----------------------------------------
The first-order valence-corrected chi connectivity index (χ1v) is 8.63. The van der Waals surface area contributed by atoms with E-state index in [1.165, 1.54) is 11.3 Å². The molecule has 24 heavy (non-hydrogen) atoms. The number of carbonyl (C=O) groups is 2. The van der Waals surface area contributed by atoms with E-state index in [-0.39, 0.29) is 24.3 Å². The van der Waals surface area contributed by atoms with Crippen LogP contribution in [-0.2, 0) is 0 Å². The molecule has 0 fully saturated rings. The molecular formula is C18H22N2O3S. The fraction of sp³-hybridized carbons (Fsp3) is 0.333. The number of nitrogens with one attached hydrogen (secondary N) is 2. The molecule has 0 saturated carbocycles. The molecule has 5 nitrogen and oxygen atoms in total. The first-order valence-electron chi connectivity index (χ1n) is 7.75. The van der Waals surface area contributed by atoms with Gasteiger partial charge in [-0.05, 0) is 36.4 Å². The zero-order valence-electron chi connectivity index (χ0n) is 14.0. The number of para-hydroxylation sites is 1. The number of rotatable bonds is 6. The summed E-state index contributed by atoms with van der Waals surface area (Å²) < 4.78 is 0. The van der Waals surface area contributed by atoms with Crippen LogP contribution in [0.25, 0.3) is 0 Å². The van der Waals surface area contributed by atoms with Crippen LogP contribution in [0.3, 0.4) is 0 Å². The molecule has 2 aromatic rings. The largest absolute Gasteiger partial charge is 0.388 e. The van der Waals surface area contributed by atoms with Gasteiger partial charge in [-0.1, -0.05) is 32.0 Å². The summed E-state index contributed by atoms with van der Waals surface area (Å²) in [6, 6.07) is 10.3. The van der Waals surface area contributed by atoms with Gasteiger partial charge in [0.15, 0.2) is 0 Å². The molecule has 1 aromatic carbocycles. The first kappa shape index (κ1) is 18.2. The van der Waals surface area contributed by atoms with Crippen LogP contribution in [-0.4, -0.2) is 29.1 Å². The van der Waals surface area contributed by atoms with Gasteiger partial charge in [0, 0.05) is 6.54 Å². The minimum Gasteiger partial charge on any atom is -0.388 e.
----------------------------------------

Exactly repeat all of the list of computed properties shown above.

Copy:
The first-order valence-corrected chi connectivity index (χ1v) is 8.63. The van der Waals surface area contributed by atoms with E-state index in [1.165, 1.54) is 11.3 Å². The molecule has 24 heavy (non-hydrogen) atoms. The number of carbonyl (C=O) groups is 2. The van der Waals surface area contributed by atoms with E-state index in [-0.39, 0.29) is 24.3 Å². The van der Waals surface area contributed by atoms with Crippen LogP contribution in [-0.2, 0) is 0 Å². The molecule has 0 fully saturated rings. The molecular formula is C18H22N2O3S. The fraction of sp³-hybridized carbons (Fsp3) is 0.333. The number of nitrogens with one attached hydrogen (secondary N) is 2. The molecule has 0 saturated carbocycles. The molecule has 5 nitrogen and oxygen atoms in total. The first-order valence-electron chi connectivity index (χ1n) is 7.75. The van der Waals surface area contributed by atoms with Gasteiger partial charge in [-0.05, 0) is 36.4 Å². The zero-order valence-electron chi connectivity index (χ0n) is 14.0. The number of para-hydroxylation sites is 1. The number of rotatable bonds is 6. The summed E-state index contributed by atoms with van der Waals surface area (Å²) < 4.78 is 0. The van der Waals surface area contributed by atoms with Crippen LogP contribution in [0.25, 0.3) is 0 Å². The van der Waals surface area contributed by atoms with Crippen LogP contribution in [0.3, 0.4) is 0 Å². The molecule has 2 aromatic rings. The largest absolute Gasteiger partial charge is 0.388 e. The van der Waals surface area contributed by atoms with Gasteiger partial charge in [-0.1, -0.05) is 32.0 Å². The summed E-state index contributed by atoms with van der Waals surface area (Å²) in [6, 6.07) is 10.3. The van der Waals surface area contributed by atoms with Gasteiger partial charge in [0.15, 0.2) is 0 Å². The molecule has 1 aromatic carbocycles. The first kappa shape index (κ1) is 18.2. The van der Waals surface area contributed by atoms with Crippen LogP contribution in [-0.4, -0.2) is 29.1 Å². The van der Waals surface area contributed by atoms with Gasteiger partial charge in [0, 0.05) is 6.54 Å². The minimum Gasteiger partial charge on any atom is -0.388 e.